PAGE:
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Articles about VauxWinter carping at Vaux
Dec 2011 by Chas Cook
Catching carp in winter has a reputation for being difficult but I believe I've developed methods at Vaux which turn the odds in my favour. Let me give you an example;
On Thursday, 24th November a good helping of mixed giant maize and wheat, cooked and prepared in bulk, were fed to the carp at Vaux over a deep spot in the middle of the lake where they are always fed in winter.
Prior to this and up to 2nd December, this carp feeding spot could not be seen as it is in deep water and there had only been a small amount of carp faeces showing in the lake. Carp faeces indicate what they have been feeding on; these sausage shapes, bound by a glutinous substance so that they float, are easily recognisable.
Heavy rain overnight on 1st/2nd December brought a good change of water into the lake from the river, which always stimulates the carp to feed whatever the time of the year it happens. On 2nd December I could see an excessive amount of carp faeces in the lake and at about 11.30am carp started showing over the previous week’s baiting, rolling and jumping out of the water.
At about midday the air temperature was 15° and the water temperature 9°, so having seen this carp activity, I immediately had three rods out on the deep spot.
I put out two of the rods with glaçons packed with maize and wheat, the hook lengths baited with boilies greedy pig style, double 20s, and the third rod with a pva bag filled with carp and trout pellets, plus a single boilie.
Boilies are not my normal choice for fishing over particles;I usually use pop-up maize or real maize on the hook length, but the boilies were readily and speedily available.
All three rods were on semi-tight clutches, no bait runners, and I was using my summertime rigs on each of them because they were already made up and attached; fluoro carbon Mainline 12lb, fluoro carbon leaders 2m, 4oz leads, one with inline and two on distance lead and clips, hook lengths were stiff boom with a short supple section attached, size 6-7 Mugga hook tied KD style (ie aggressively).
At 2.20pm both glaçon rods went within seconds of each other, indicating steady takes and resulting in a 49lb 12oz mirror and a 48lb 10oz mirror, which were weighed and returned to the water.
Both rods were baited again and put back out to the same spot. Different boilies were used each time on the rods, taken from the freezer at random. At 3.30pm one of the glaçon rods went again, with a steady take, which resulted in a 37lb common. I did not put that rod back out again.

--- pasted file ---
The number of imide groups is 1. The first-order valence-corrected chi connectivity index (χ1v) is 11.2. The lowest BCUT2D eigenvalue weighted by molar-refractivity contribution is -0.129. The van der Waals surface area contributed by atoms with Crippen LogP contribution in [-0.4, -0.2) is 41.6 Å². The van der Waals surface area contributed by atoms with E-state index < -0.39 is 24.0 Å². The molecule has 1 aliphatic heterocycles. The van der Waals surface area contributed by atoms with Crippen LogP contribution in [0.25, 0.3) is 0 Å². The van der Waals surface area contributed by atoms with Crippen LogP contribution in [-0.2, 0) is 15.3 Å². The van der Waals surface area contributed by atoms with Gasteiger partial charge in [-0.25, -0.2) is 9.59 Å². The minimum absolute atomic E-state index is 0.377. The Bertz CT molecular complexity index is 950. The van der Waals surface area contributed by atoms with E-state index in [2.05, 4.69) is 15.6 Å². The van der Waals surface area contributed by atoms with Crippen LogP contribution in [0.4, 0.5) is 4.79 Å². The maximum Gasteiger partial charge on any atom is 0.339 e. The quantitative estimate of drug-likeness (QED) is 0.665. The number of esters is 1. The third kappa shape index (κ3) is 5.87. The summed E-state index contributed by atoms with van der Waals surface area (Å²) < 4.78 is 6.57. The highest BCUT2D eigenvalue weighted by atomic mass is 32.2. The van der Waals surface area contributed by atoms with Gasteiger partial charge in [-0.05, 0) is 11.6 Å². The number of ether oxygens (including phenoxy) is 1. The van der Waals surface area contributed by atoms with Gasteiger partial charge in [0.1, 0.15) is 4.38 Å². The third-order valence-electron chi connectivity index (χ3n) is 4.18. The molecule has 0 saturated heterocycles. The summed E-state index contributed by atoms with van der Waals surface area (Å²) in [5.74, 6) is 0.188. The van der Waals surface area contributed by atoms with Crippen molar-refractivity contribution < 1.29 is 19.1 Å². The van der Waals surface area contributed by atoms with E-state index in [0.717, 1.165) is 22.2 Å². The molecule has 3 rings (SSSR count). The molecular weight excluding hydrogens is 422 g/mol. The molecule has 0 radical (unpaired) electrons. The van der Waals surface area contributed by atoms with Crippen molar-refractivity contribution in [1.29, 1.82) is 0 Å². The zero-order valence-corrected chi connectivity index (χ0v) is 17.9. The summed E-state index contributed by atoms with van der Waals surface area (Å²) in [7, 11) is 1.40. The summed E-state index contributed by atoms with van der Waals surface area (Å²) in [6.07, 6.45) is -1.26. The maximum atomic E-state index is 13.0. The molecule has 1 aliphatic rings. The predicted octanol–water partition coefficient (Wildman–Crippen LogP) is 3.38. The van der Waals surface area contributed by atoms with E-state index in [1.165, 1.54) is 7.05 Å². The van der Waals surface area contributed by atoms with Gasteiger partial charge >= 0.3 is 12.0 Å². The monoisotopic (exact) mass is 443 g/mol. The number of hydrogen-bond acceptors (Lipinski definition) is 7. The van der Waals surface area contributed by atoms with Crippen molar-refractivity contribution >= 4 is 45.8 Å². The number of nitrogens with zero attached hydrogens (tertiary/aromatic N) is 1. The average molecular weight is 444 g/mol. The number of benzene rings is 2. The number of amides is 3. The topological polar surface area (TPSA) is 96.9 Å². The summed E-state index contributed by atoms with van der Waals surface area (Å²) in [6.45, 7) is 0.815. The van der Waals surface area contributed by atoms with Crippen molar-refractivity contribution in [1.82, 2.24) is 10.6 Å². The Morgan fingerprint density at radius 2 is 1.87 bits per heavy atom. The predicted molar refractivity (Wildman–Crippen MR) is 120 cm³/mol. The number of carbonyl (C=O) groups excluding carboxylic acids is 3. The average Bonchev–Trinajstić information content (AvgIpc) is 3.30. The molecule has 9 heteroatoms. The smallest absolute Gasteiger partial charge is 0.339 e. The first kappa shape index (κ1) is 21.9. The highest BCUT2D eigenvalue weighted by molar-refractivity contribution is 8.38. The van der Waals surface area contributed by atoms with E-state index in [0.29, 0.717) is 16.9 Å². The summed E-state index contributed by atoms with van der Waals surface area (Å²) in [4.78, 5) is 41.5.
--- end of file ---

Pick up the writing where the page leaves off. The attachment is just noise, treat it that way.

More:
At 4.10pm the remaining glaçon rod went, once more a steady take, again resulting in a common at 38lb. There were no takes on the rod with the pva bag filled with carp and trout pellets even they they are low oil.
Although the carp continued to roll and crash, I finished for the day at this point.
I monitor Vaux lake 365 days of the year. I monitor bait disappearing off the feeding spots by netting and checking carp faeces to assess carp feeding patterns. As I mentioned in my October News Report, ‘Chas’s fishing holiday’, I have found that some carp, the large ones, are eating only the maize and some, the smaller ones, are eating only the wheat.
Also in that report I explained my method mix using liquified roach and dace. I first experimented with this mix when I was fishing with an associate for large pike last winter. I baited a set of trebles with roach deadbait which I dropped with the glaçon over an area previously baited with maize and wheat for carp, which always shows a lot of activity because the roach feed on this carp winter feed.
As the glaçon melts, a chum area is formed around the deadbait and disperses through the water even in winter because of all the oil from the roach. We had good results catching pike using this method, but we also noted at the time there was an increase in the carp actively feeding on these spots where the glaçons had been placed, resulting in two carp being caught unintentionally on small deadbaits.
Seeing how this liquified fish glaçon stimulated the carp, I have been using them during my summer and winter sessions with a combination of particle mix and the liquified roach, but on each session using different end bait; greedy pig double boilies as explained above, on a previous session giant pop-up 35mm and 40mm pop-ups and on another a combination of giant pop-up greedy pig rigs, double 20s, 30mm and 40mm pop-ups. On each occasion I have caught 40lb+ carp
The first year that I fished Vaux in winter I adopted normal English tactics, using smaller leads, scaled down hook size and small baits, and my catches were unimpressive.
During the last seven winters I've adopted different tactics and instead of scaling down, I actually use bigger baits in winter, the reason being that Vaux has a lot of natural food coming through at this time of the year and the carp are used to feeding on large baits such as chestnuts, beech nuts, acorns and large quantities of seed coming off the small trees lining the banks.
There have been several anglers over the years who have caught carp on uncooked chestnuts and who have also substituted beech nuts, which the carp absolutely love, with brazil nuts and almonds, all with good results.